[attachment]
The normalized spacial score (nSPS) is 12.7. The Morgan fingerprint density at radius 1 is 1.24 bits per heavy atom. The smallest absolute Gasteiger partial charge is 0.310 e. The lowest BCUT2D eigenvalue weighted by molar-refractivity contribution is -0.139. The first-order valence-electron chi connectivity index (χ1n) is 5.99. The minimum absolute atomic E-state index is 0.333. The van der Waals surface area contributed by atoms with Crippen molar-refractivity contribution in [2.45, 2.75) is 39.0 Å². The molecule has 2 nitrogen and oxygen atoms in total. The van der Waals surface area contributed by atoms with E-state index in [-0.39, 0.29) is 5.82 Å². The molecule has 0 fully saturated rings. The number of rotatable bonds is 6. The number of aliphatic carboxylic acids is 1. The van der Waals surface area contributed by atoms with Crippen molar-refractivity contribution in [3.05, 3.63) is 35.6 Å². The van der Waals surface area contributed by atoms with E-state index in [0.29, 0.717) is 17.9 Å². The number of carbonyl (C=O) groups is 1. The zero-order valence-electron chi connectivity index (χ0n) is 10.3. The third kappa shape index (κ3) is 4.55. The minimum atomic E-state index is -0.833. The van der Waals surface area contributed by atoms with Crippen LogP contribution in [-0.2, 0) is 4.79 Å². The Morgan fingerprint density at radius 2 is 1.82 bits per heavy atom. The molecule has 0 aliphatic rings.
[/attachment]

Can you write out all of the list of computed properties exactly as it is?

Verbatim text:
The normalized spacial score (nSPS) is 12.7. The Morgan fingerprint density at radius 1 is 1.24 bits per heavy atom. The smallest absolute Gasteiger partial charge is 0.310 e. The lowest BCUT2D eigenvalue weighted by molar-refractivity contribution is -0.139. The first-order valence-electron chi connectivity index (χ1n) is 5.99. The minimum absolute atomic E-state index is 0.333. The van der Waals surface area contributed by atoms with Crippen molar-refractivity contribution in [2.45, 2.75) is 39.0 Å². The molecule has 2 nitrogen and oxygen atoms in total. The van der Waals surface area contributed by atoms with E-state index in [-0.39, 0.29) is 5.82 Å². The molecule has 0 fully saturated rings. The number of rotatable bonds is 6. The number of aliphatic carboxylic acids is 1. The van der Waals surface area contributed by atoms with Crippen molar-refractivity contribution in [3.05, 3.63) is 35.6 Å². The van der Waals surface area contributed by atoms with E-state index in [0.29, 0.717) is 17.9 Å². The number of carbonyl (C=O) groups is 1. The zero-order valence-electron chi connectivity index (χ0n) is 10.3. The third kappa shape index (κ3) is 4.55. The minimum atomic E-state index is -0.833. The van der Waals surface area contributed by atoms with Crippen LogP contribution in [-0.2, 0) is 4.79 Å². The Morgan fingerprint density at radius 2 is 1.82 bits per heavy atom. The molecule has 0 aliphatic rings.